Table of Contents
As you read further, you’ll see that each section of the avionics resume will be addressed individually, with tips on how to create an image of the ideal candidate for the job and advice on what not to include as well. Each section, beginning with your resume summary, should make the hiring manager want to learn more about you.
What to Include in an Avionics Resume
- Contact info (name/phone/email)
- Resume summary
- Work experience
The sections listed above are used in a chronological style resume, which is the most common format and most familiar to hiring managers. If you have no employment gaps and are applying for jobs in your industry sector, this style will work well.
The other often-used resume format is the functional style, which directs the potential employer’s attention to your accomplishments without linking them to specific employers. This style works well for an individual who’s considering a career change, perhaps because of additional education or critical cross-over skills. To focus on achievements, a new section is added as follows:
- Contact info (name/phone/email)
- Resume summary
- Accomplishments (new section)
- Work experience
There’s no right or wrong choice of style, but reviewing avionics resume samples will afford you to opportunity to see examples of both for help in deciding what works best for you.
How to Write the Avionics Resume Summary Statement
Before you write, review avionics resume samples for summary statements. You’ll note that they’re usually brief, no more than three sentences, but each sentence says something important. The use of action verbs creates a picture of you doing your job, and measurable results show your positive impact.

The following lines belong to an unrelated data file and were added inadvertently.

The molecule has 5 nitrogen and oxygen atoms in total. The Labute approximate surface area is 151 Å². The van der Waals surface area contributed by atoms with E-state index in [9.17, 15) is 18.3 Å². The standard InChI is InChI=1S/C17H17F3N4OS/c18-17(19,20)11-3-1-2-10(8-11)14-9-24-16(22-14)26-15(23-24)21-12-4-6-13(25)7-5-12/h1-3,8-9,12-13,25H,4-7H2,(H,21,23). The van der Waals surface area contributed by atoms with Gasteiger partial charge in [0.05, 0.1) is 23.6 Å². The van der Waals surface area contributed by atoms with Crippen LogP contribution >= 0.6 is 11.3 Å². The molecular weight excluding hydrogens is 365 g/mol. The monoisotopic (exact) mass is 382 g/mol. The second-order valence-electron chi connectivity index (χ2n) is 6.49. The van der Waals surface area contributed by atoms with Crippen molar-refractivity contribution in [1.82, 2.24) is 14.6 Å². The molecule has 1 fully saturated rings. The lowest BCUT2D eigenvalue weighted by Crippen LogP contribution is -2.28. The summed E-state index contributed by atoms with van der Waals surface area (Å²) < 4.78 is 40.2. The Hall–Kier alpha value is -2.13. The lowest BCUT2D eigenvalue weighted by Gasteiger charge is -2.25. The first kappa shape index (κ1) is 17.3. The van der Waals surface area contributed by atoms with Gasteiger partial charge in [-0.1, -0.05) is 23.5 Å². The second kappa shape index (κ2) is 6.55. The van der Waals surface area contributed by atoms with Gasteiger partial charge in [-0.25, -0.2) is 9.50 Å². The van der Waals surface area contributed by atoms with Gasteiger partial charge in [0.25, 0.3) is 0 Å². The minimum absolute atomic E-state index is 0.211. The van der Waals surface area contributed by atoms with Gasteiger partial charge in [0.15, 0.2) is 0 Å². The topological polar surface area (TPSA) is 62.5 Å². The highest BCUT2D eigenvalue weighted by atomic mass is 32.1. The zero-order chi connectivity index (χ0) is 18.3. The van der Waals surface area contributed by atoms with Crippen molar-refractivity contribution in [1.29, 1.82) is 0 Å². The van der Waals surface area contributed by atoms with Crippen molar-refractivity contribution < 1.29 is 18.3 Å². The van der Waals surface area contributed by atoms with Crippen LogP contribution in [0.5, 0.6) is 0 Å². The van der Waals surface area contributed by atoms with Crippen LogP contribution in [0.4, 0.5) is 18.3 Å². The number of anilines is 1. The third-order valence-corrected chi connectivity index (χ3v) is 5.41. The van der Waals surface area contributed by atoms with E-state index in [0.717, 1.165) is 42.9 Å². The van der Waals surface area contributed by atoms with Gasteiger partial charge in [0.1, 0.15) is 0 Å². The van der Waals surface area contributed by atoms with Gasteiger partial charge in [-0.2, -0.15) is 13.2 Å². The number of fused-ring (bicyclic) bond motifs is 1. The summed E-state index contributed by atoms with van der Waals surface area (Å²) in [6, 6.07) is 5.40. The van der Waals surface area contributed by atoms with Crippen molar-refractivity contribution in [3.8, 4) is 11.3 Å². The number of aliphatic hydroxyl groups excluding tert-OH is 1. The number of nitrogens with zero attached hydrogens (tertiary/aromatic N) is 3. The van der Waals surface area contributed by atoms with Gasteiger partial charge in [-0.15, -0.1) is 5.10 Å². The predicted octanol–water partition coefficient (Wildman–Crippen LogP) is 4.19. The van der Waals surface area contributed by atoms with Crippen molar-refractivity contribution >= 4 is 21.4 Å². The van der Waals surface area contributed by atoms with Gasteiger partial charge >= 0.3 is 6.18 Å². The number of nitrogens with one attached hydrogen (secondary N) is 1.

Summaries are not written in the first-person voice. Save that for your cover letter. Following are two examples of resume summary statements from different sectors of the avionics industry:
Aircraft maintenance manager with over 10 years experience formulating cost/performance proposals and maintenance plans. Ensured required manpower, parts and tools were available for maintenance on 32 aircraft in compliance with time lines and budget. Maintained accurate logs of maintenance procedures and inspections of components like landing gear, hydraulic systems and deicers.
Experienced avionics shop supervisor charged with oversight of 32 specialists conducting inspections, tests, and repairs of equipment like radar, radio and pulse. By effectively coordinating scheduling of specialists, was able to increase productivity by 20 percent while maintaining 100 percent serviceability of 28 aircraft. Maintained a perfect safety record.
How to Write the Avionics Education Section
Electronic technicians can often enter the field with an associate’s degree. If that’s your highest level of education, it should be indicated, and if a degree is in process, it should be listed with the designation that it’s “in process.”
Be sure to check the job description to make sure you meet the required education or certifications. In avionics, more than many occupations, certifications are often critical, so you should include a sub-heading called “Certifications/Licenses” where you’ll list your various certifications, like certifications gained from a Part 147 FAA-approved Aviation Maintenance Technical School or separate certifications for Airframe mechanics (A), Powerplant mechanics (P), or both (A&P). Other certifications are available through the National Center for Aerospace and Transportation Technologies or the Federal Communications Commission.
If it applies to your situation, you may want to include another sub-heading called ‘Military training.’ If you’re former military, be sure to include any training or certifications received during your enlistment.
Even if you haven’t obtained certain certifications at the time you’re applying for a position, if you get the ball rolling, you can list it as ‘in progress.’
How to Write the Avionics Work Experience Section
If you’ve decided to write a chronological style resume, you’re ready to write the work experience section. You’ll notice in the avionics resume samples that the format is simple. Your jobs are listed in reverse chronological order, and each job is a sub-heading that includes the name and location of the company, period of employment, and job title. Beneath each job, you should list 3-6 bullet points of your accomplishments. Put your best foot forward by putting your most significant achievements first. Use action verbs to describe what you did, and do your best to provide quantifiable results.